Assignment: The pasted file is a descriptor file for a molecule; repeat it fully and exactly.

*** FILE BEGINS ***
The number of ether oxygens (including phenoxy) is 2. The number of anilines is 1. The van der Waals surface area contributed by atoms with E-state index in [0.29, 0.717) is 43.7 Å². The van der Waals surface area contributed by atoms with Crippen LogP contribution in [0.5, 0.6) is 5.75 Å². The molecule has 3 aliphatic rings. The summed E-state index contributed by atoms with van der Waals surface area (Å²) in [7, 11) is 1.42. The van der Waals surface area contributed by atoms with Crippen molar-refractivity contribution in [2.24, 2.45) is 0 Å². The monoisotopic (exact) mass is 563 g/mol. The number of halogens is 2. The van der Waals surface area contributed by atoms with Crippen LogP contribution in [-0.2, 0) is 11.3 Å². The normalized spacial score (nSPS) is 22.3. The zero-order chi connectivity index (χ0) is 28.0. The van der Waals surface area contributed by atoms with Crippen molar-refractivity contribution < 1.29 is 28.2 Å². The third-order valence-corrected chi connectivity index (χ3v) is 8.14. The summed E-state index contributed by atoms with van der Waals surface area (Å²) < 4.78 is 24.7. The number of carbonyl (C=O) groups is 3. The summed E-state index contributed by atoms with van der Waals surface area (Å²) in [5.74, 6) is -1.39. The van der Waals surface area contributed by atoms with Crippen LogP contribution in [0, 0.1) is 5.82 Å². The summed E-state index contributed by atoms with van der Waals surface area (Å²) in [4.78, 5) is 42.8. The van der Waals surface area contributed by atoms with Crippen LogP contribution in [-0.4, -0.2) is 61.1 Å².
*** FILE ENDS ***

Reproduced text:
The number of ether oxygens (including phenoxy) is 2. The number of anilines is 1. The van der Waals surface area contributed by atoms with E-state index in [0.29, 0.717) is 43.7 Å². The van der Waals surface area contributed by atoms with Crippen LogP contribution in [0.5, 0.6) is 5.75 Å². The molecule has 3 aliphatic rings. The summed E-state index contributed by atoms with van der Waals surface area (Å²) in [7, 11) is 1.42. The van der Waals surface area contributed by atoms with Crippen molar-refractivity contribution in [2.24, 2.45) is 0 Å². The monoisotopic (exact) mass is 563 g/mol. The number of halogens is 2. The van der Waals surface area contributed by atoms with Crippen LogP contribution in [-0.2, 0) is 11.3 Å². The normalized spacial score (nSPS) is 22.3. The zero-order chi connectivity index (χ0) is 28.0. The van der Waals surface area contributed by atoms with Crippen molar-refractivity contribution < 1.29 is 28.2 Å². The third-order valence-corrected chi connectivity index (χ3v) is 8.14. The summed E-state index contributed by atoms with van der Waals surface area (Å²) < 4.78 is 24.7. The number of carbonyl (C=O) groups is 3. The summed E-state index contributed by atoms with van der Waals surface area (Å²) in [5.74, 6) is -1.39. The van der Waals surface area contributed by atoms with Crippen LogP contribution in [0, 0.1) is 5.82 Å². The summed E-state index contributed by atoms with van der Waals surface area (Å²) in [4.78, 5) is 42.8. The van der Waals surface area contributed by atoms with Crippen LogP contribution in [-0.4, -0.2) is 61.1 Å².